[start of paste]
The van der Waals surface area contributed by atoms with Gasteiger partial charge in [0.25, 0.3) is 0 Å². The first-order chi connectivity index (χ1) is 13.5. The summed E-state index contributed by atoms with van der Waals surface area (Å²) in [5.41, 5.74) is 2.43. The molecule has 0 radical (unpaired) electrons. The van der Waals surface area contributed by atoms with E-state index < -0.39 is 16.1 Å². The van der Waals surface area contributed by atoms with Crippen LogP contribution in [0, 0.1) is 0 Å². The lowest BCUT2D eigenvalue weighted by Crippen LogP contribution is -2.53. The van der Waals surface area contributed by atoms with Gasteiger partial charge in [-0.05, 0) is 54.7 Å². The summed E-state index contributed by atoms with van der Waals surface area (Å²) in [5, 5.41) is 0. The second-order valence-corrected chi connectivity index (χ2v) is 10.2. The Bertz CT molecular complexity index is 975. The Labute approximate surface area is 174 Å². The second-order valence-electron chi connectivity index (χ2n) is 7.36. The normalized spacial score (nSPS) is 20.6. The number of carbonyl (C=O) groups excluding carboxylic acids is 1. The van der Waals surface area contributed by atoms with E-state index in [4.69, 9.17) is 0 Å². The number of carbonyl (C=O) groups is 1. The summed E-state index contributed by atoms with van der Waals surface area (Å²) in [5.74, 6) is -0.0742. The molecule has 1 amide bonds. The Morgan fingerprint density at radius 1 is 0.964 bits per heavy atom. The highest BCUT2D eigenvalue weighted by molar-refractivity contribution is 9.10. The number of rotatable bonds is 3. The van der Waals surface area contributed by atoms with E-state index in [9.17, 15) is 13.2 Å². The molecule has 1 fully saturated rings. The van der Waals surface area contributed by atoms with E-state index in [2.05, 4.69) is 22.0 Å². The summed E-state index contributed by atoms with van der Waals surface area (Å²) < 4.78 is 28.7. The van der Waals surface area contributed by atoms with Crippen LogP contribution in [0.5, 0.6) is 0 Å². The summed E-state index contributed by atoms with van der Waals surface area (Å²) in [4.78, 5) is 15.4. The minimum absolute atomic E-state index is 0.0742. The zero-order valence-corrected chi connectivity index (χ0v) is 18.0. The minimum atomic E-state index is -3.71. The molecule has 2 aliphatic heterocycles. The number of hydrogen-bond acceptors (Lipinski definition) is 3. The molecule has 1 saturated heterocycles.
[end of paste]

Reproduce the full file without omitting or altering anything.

The van der Waals surface area contributed by atoms with Gasteiger partial charge in [0.25, 0.3) is 0 Å². The first-order chi connectivity index (χ1) is 13.5. The summed E-state index contributed by atoms with van der Waals surface area (Å²) in [5.41, 5.74) is 2.43. The molecule has 0 radical (unpaired) electrons. The van der Waals surface area contributed by atoms with E-state index < -0.39 is 16.1 Å². The van der Waals surface area contributed by atoms with Crippen LogP contribution in [0, 0.1) is 0 Å². The lowest BCUT2D eigenvalue weighted by Crippen LogP contribution is -2.53. The van der Waals surface area contributed by atoms with Gasteiger partial charge in [-0.05, 0) is 54.7 Å². The summed E-state index contributed by atoms with van der Waals surface area (Å²) in [5, 5.41) is 0. The second-order valence-corrected chi connectivity index (χ2v) is 10.2. The Bertz CT molecular complexity index is 975. The Labute approximate surface area is 174 Å². The second-order valence-electron chi connectivity index (χ2n) is 7.36. The normalized spacial score (nSPS) is 20.6. The number of carbonyl (C=O) groups excluding carboxylic acids is 1. The van der Waals surface area contributed by atoms with E-state index in [4.69, 9.17) is 0 Å². The number of carbonyl (C=O) groups is 1. The summed E-state index contributed by atoms with van der Waals surface area (Å²) in [5.74, 6) is -0.0742. The molecule has 1 amide bonds. The Morgan fingerprint density at radius 1 is 0.964 bits per heavy atom. The highest BCUT2D eigenvalue weighted by molar-refractivity contribution is 9.10. The number of rotatable bonds is 3. The van der Waals surface area contributed by atoms with E-state index in [9.17, 15) is 13.2 Å². The molecule has 1 fully saturated rings. The van der Waals surface area contributed by atoms with E-state index in [2.05, 4.69) is 22.0 Å². The summed E-state index contributed by atoms with van der Waals surface area (Å²) < 4.78 is 28.7. The van der Waals surface area contributed by atoms with Crippen LogP contribution in [0.5, 0.6) is 0 Å². The summed E-state index contributed by atoms with van der Waals surface area (Å²) in [4.78, 5) is 15.4. The minimum absolute atomic E-state index is 0.0742. The zero-order valence-corrected chi connectivity index (χ0v) is 18.0. The minimum atomic E-state index is -3.71. The molecule has 2 aliphatic heterocycles. The number of hydrogen-bond acceptors (Lipinski definition) is 3. The molecule has 1 saturated heterocycles.